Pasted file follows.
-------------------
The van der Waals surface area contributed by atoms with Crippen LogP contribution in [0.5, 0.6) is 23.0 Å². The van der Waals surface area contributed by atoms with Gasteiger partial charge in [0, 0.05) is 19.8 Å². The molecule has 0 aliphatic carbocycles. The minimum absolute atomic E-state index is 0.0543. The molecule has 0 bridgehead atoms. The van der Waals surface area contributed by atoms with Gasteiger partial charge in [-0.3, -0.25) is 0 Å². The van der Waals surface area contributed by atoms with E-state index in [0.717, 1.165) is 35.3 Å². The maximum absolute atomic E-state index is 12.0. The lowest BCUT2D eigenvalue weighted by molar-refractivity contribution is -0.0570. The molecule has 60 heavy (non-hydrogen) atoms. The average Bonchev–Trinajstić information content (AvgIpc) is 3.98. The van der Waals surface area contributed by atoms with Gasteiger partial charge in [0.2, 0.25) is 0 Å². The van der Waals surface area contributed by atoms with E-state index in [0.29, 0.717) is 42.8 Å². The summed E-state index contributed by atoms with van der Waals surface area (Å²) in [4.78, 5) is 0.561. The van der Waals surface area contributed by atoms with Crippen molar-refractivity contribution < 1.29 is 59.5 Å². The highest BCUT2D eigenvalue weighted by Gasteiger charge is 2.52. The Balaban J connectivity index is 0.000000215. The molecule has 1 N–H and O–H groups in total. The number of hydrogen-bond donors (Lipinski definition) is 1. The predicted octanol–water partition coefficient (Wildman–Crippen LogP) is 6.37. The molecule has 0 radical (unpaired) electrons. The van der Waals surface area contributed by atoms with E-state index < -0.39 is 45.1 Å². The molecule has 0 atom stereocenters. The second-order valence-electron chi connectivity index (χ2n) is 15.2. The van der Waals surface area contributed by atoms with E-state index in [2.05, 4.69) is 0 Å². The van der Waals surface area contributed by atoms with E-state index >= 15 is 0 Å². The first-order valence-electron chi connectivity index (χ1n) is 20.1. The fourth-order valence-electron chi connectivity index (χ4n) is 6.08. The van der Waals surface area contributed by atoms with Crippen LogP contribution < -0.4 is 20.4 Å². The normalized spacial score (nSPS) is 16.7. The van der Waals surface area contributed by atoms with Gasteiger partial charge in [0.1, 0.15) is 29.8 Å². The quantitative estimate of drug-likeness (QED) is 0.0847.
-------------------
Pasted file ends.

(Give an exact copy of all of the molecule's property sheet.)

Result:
The van der Waals surface area contributed by atoms with Crippen LogP contribution in [0.5, 0.6) is 23.0 Å². The van der Waals surface area contributed by atoms with Gasteiger partial charge in [0, 0.05) is 19.8 Å². The molecule has 0 aliphatic carbocycles. The minimum absolute atomic E-state index is 0.0543. The molecule has 0 bridgehead atoms. The van der Waals surface area contributed by atoms with Gasteiger partial charge in [-0.3, -0.25) is 0 Å². The van der Waals surface area contributed by atoms with E-state index in [0.717, 1.165) is 35.3 Å². The maximum absolute atomic E-state index is 12.0. The lowest BCUT2D eigenvalue weighted by molar-refractivity contribution is -0.0570. The molecule has 60 heavy (non-hydrogen) atoms. The average Bonchev–Trinajstić information content (AvgIpc) is 3.98. The van der Waals surface area contributed by atoms with Gasteiger partial charge in [0.2, 0.25) is 0 Å². The van der Waals surface area contributed by atoms with E-state index in [0.29, 0.717) is 42.8 Å². The summed E-state index contributed by atoms with van der Waals surface area (Å²) in [4.78, 5) is 0.561. The van der Waals surface area contributed by atoms with Crippen molar-refractivity contribution < 1.29 is 59.5 Å². The highest BCUT2D eigenvalue weighted by Gasteiger charge is 2.52. The Balaban J connectivity index is 0.000000215. The molecule has 1 N–H and O–H groups in total. The number of hydrogen-bond donors (Lipinski definition) is 1. The predicted octanol–water partition coefficient (Wildman–Crippen LogP) is 6.37. The molecule has 0 radical (unpaired) electrons. The van der Waals surface area contributed by atoms with E-state index < -0.39 is 45.1 Å². The molecule has 0 atom stereocenters. The second-order valence-electron chi connectivity index (χ2n) is 15.2. The van der Waals surface area contributed by atoms with E-state index in [2.05, 4.69) is 0 Å². The van der Waals surface area contributed by atoms with E-state index >= 15 is 0 Å². The first-order valence-electron chi connectivity index (χ1n) is 20.1. The fourth-order valence-electron chi connectivity index (χ4n) is 6.08. The van der Waals surface area contributed by atoms with Crippen LogP contribution < -0.4 is 20.4 Å². The normalized spacial score (nSPS) is 16.7. The van der Waals surface area contributed by atoms with Gasteiger partial charge in [0.1, 0.15) is 29.8 Å². The quantitative estimate of drug-likeness (QED) is 0.0847.